Chances are you’ve heard news reports and stories about consumer 3D printers and the goal of someday soon having a 3D printer in every home. This sounds like something out of a science fiction movie, yet while it is very fantastical, it’s also very much true. In many ways it is already a reality, with global 3D printing sales at $1.7 billion in 2011 and expected to reach $6.5 billion by 2019.
3D printing offers a lot of potential for business owners and entrepreneurs, promising a more cost effective method of manufacturing. For consumers, manufacturing a much needed end user product using a 3D printer may in fact be much quicker than having to order it from overseas.
So how does 3D printing work?
Simply put, a 3D printer creates three dimensional objects, by building layer by successive layer (like a brick wall), until a complete object is created. The material that’s used is either metal or plastic, and the process of printing is usually based on a model that’s been designed on a computer.
The technology has actually been around for decades, having first been developed by Chuck Hull in the mid 1980s. Although, we didn’t actually hear the term “3D printing” used until the 1990s.
Who uses 3D printing and what for?
The limits of what 3D printers are capable of creating are vast and wide, with multiple uses across multiple industries. It has been tested that architects are able to print objects able to be used as part of the building process for industrial structures. There is the possibility of printing parts for aircrafts and other mechanical vehicles. There is also high potential for 3D printing to be an asset for the education, retail, manufacturing and other industries.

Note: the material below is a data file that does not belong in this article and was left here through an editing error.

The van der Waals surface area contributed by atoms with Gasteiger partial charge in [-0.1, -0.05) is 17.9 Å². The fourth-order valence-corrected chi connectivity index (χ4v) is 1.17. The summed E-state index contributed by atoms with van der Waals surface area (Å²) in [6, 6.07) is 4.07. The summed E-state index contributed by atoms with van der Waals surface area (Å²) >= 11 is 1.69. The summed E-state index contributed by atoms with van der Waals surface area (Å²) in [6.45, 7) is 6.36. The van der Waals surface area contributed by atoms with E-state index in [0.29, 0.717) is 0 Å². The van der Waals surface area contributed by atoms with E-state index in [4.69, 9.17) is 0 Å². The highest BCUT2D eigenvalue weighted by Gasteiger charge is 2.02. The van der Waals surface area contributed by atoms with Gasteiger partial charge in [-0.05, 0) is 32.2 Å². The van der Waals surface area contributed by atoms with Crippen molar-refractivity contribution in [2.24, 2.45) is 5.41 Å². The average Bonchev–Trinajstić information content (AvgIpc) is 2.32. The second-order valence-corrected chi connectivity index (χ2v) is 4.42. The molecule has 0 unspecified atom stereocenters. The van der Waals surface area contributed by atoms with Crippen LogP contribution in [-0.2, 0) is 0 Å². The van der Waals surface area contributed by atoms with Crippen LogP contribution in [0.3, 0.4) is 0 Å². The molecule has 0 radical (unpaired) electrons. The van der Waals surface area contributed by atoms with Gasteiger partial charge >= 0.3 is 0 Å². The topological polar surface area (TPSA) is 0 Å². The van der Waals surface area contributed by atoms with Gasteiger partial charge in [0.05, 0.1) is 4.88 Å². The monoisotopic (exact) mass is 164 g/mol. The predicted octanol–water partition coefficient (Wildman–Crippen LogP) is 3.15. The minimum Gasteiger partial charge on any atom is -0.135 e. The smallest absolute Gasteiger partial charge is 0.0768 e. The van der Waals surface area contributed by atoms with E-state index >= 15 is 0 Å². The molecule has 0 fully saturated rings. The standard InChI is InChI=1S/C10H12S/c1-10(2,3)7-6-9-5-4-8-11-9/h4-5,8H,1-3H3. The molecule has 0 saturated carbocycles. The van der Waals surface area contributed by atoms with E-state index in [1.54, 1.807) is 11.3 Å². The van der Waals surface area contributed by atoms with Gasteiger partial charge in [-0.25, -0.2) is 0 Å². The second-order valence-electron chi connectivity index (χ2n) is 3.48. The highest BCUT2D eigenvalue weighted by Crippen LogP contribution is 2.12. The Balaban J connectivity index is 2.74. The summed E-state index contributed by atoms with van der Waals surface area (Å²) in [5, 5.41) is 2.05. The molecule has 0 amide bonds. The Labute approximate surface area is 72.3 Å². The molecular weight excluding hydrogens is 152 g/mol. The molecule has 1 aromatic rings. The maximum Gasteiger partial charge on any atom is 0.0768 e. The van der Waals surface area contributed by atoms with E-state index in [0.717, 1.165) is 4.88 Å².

Probably the most incredible industry that if finding uses for 3D printing is the medical industry. The technology has already been used to make important medical parts such as hearing aids and braces, and can be used to make human parts such as hip replacements. The most astonishing use of all though, is that using human cells, a 3D printer is able to reproduce human organs, potentially eliminating the need for organ donors.
What lies ahead?
The future of 3D printing is still a little uncertain. But one thing that we can be sure of is that it is a massive game changer. That said, there are a few incredible possibilities that we may see in the not so distant future. While the next few years will see much of the same as now, beyond that there are some exciting developments that may come to fruition.
There are a number of new materials that will be introduced, meaning greater possibilities of what can be created, and at a much higher quality. This is likely to lead to a single machine using multiple materials, broadening the creative possibilities even further.
Some objects that scientists are predicting will be possible include leather, meat and other food items, weapons/guns, rocket parts, fashion items, liquid metal parts, and even a 3D printed moon habitat.
It is predicted that the cost of 3D printing will gradually lower, making the technology more accessible. This would result in a greater number of home users and hobbyists.
It would seem that the possibilities that 3D printing holds are limited only by our imagination. What once was possible only in sci-fi movies is now gradually becoming a part of our everyday lives, changing the world forever.